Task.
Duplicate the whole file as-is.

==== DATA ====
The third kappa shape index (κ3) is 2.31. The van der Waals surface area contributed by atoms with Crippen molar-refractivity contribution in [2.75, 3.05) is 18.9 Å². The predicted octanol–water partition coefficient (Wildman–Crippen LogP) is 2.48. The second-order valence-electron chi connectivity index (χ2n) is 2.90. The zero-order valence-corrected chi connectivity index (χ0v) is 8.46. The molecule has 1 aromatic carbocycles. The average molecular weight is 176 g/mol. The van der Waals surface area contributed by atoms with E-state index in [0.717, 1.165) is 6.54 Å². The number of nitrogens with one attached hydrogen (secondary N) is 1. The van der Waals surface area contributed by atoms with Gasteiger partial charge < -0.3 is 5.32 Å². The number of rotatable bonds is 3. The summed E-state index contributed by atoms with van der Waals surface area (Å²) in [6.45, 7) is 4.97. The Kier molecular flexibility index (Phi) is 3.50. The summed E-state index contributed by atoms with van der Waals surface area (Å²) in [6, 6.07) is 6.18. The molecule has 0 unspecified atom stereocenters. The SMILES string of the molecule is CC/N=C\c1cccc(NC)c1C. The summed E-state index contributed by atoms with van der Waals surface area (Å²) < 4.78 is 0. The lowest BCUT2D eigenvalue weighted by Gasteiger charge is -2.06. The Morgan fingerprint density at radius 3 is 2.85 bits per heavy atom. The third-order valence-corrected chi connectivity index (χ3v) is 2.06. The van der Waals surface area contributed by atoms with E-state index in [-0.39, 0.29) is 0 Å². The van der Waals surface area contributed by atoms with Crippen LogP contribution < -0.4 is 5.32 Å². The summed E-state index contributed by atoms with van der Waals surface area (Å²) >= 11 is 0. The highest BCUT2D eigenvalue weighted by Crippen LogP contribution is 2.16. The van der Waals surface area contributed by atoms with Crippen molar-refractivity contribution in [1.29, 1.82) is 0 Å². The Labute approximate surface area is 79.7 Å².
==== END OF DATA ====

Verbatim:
The third kappa shape index (κ3) is 2.31. The van der Waals surface area contributed by atoms with Crippen molar-refractivity contribution in [2.75, 3.05) is 18.9 Å². The predicted octanol–water partition coefficient (Wildman–Crippen LogP) is 2.48. The second-order valence-electron chi connectivity index (χ2n) is 2.90. The zero-order valence-corrected chi connectivity index (χ0v) is 8.46. The molecule has 1 aromatic carbocycles. The average molecular weight is 176 g/mol. The van der Waals surface area contributed by atoms with E-state index in [0.717, 1.165) is 6.54 Å². The number of nitrogens with one attached hydrogen (secondary N) is 1. The van der Waals surface area contributed by atoms with Gasteiger partial charge < -0.3 is 5.32 Å². The number of rotatable bonds is 3. The summed E-state index contributed by atoms with van der Waals surface area (Å²) in [6.45, 7) is 4.97. The Kier molecular flexibility index (Phi) is 3.50. The summed E-state index contributed by atoms with van der Waals surface area (Å²) in [6, 6.07) is 6.18. The molecule has 0 unspecified atom stereocenters. The SMILES string of the molecule is CC/N=C\c1cccc(NC)c1C. The summed E-state index contributed by atoms with van der Waals surface area (Å²) < 4.78 is 0. The lowest BCUT2D eigenvalue weighted by Gasteiger charge is -2.06. The Morgan fingerprint density at radius 3 is 2.85 bits per heavy atom. The third-order valence-corrected chi connectivity index (χ3v) is 2.06. The van der Waals surface area contributed by atoms with E-state index in [-0.39, 0.29) is 0 Å². The van der Waals surface area contributed by atoms with Crippen LogP contribution < -0.4 is 5.32 Å². The summed E-state index contributed by atoms with van der Waals surface area (Å²) >= 11 is 0. The highest BCUT2D eigenvalue weighted by Crippen LogP contribution is 2.16. The van der Waals surface area contributed by atoms with Crippen molar-refractivity contribution in [1.29, 1.82) is 0 Å². The Labute approximate surface area is 79.7 Å².